For God So Loved…

A famous verse from the Bible. Even if you’ve been spending time on Mars or refusing to watch football games (like me). The one you see on signs on youtube videos from sporting events (even if you’re not watching the game). John 3:16.

“For God so loved the world, that he gave his only Son, that whoever believes in him should not perish but have eternal life. (John 3:16, ESV)

Usually this is foisted upon people like some sort of magical elixir. “All you have to do is believe in Jesus, and you’ll be saved!” goes the sentiment. Of course, this depends on how you define “belief,” because, after all, the demons also “believe” and shudder. But they ain’t saved.

However, I wanted to look at this a little different. God loved us so much He gave His only begotten Son over to be cruelly tortured and murdered for our sake. How about if I were to write a similar type of verse to God? “For Bruce so loved God that He gave”….what? “That he gave” a few Sundays to sitting in a building listening to some overstuffed overpaid preacher harangue me into sleep? “That he gave” a few bucks in the plate? “That he gave” some time in the choir for the Christmas play, or helped with coffee at the sunrise service? “That he gave” a few minutes to say “grace” for a meal or two? (Oh, and a couple times he even “gave” the grace for a meal in an actual restaurant where everyone could see him!) “That he gave” a grudging few minutes a year to actually reading God’s Words squeezed in between episodes of his favorite TV shows when he had the time and wasn’t too busy with grasping after the world’s kingdoms?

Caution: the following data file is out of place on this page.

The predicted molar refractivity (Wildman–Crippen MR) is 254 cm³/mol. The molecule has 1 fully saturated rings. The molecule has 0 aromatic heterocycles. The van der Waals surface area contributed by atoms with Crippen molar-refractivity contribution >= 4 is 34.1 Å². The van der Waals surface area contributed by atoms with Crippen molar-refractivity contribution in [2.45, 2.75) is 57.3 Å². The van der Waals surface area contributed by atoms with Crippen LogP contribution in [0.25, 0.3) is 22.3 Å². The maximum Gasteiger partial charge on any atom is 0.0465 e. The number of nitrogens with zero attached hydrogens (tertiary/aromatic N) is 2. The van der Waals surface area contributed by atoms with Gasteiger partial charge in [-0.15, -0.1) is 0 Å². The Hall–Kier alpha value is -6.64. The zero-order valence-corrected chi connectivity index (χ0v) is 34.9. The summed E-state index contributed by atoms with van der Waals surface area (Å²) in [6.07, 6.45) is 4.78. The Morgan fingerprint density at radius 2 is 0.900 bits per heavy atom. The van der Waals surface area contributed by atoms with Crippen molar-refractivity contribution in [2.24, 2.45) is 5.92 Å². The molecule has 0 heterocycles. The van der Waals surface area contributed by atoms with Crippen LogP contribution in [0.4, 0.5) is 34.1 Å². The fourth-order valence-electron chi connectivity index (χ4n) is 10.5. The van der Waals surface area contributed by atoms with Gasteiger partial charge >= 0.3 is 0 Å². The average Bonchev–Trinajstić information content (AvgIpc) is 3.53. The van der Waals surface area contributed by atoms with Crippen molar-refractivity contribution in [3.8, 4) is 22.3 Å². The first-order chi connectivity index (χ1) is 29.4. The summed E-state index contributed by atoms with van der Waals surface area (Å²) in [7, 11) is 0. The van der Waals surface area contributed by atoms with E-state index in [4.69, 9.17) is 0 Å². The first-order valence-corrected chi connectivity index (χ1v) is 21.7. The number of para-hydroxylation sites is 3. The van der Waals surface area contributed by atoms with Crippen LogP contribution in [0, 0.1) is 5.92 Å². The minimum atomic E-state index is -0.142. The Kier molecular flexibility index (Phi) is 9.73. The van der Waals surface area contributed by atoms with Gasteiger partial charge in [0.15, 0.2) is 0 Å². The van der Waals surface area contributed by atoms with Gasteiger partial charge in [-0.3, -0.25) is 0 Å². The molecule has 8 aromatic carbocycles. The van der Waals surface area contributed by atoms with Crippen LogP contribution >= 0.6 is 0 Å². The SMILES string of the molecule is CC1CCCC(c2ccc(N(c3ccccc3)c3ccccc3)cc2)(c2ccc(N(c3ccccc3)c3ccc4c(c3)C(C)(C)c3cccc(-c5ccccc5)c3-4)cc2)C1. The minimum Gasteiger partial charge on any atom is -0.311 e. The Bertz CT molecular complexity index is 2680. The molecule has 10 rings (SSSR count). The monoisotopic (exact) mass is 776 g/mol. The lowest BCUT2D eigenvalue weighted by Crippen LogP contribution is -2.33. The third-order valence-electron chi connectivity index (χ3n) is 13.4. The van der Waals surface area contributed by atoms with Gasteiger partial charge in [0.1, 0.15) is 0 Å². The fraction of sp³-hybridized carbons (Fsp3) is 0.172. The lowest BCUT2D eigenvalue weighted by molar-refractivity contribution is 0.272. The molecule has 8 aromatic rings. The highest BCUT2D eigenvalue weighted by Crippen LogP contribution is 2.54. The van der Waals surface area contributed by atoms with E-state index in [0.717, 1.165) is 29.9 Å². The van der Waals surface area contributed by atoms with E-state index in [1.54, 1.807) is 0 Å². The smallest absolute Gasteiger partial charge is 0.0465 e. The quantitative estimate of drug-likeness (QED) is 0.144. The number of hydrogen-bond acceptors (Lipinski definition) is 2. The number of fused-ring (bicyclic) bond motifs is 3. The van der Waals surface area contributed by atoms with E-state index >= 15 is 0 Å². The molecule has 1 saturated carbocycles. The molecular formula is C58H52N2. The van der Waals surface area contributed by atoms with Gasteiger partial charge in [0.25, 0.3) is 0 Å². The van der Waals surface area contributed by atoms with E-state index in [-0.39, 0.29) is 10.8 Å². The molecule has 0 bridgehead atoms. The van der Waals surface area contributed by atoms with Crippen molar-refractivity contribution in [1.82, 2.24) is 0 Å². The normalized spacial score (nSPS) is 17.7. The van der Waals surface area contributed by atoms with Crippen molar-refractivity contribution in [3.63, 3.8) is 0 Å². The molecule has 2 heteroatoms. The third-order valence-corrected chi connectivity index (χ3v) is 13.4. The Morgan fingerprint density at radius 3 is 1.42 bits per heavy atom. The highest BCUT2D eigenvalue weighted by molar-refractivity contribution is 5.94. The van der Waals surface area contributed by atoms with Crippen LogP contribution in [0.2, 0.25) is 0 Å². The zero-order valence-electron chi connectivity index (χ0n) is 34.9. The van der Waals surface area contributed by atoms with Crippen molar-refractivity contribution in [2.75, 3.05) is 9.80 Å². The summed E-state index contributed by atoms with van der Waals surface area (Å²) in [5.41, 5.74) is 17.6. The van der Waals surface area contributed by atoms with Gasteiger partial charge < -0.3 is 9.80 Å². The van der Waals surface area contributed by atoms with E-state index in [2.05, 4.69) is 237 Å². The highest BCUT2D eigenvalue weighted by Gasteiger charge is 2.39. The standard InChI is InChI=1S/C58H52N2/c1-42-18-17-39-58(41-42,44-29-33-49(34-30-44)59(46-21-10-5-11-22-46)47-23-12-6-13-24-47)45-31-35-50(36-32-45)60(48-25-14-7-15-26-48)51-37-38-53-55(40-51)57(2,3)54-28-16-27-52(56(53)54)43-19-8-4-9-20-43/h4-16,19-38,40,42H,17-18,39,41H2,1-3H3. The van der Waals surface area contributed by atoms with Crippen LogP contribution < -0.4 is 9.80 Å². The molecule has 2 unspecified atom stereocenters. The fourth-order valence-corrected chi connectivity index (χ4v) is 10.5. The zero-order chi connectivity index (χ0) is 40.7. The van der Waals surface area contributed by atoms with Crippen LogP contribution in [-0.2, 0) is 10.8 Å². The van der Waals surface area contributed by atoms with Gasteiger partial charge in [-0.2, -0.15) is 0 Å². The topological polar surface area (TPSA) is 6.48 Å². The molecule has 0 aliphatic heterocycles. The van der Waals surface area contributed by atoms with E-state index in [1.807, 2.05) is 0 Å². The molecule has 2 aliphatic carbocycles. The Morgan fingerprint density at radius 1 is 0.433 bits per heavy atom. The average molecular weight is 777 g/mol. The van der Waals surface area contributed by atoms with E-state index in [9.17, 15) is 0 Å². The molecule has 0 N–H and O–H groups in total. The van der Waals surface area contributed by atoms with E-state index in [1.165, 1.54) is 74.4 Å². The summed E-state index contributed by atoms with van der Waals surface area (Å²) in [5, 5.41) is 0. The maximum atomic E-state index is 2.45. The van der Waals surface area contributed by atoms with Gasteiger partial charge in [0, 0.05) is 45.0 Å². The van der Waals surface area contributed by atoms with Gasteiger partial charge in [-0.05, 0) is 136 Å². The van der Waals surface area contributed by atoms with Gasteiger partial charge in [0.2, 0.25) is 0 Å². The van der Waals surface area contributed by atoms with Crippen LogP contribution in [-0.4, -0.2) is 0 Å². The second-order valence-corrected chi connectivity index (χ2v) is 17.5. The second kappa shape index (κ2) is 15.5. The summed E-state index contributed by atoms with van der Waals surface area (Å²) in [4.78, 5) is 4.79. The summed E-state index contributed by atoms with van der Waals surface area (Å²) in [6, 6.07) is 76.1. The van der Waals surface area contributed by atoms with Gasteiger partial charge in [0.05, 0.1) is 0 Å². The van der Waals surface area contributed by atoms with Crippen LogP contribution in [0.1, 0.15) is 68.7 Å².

Or would I say, “I looked everywhere for your words. I hungered and thirsted after them. I ate them and drank them as if they were life itself. I took the huge amount of ‘grace money’ or ‘talents’ (way more than ten talents of gold) you gave me through the blood of my friend and made more out of it. I changed my diet as you asked. I celebrated the holidays you gave me. I worked six days as you commanded and rested one, where we met together every week. These were little enough to do considering the eternal life in your Son you gave me. After a while, wonder of wonders, the “small things” and “shadows” you commanded helped me to also give you the weightier actions of mercy, justice and compassion. In short, instead of just singing about giving my life to you, I really gave it. Instead of just proclaiming the wonders of your love by chasing people down and thumping them with a Bible verse through the TV I made your love and commands the priority of my life. The light you caused to shine in me through those commands made a greater impact on others than all my words put together.”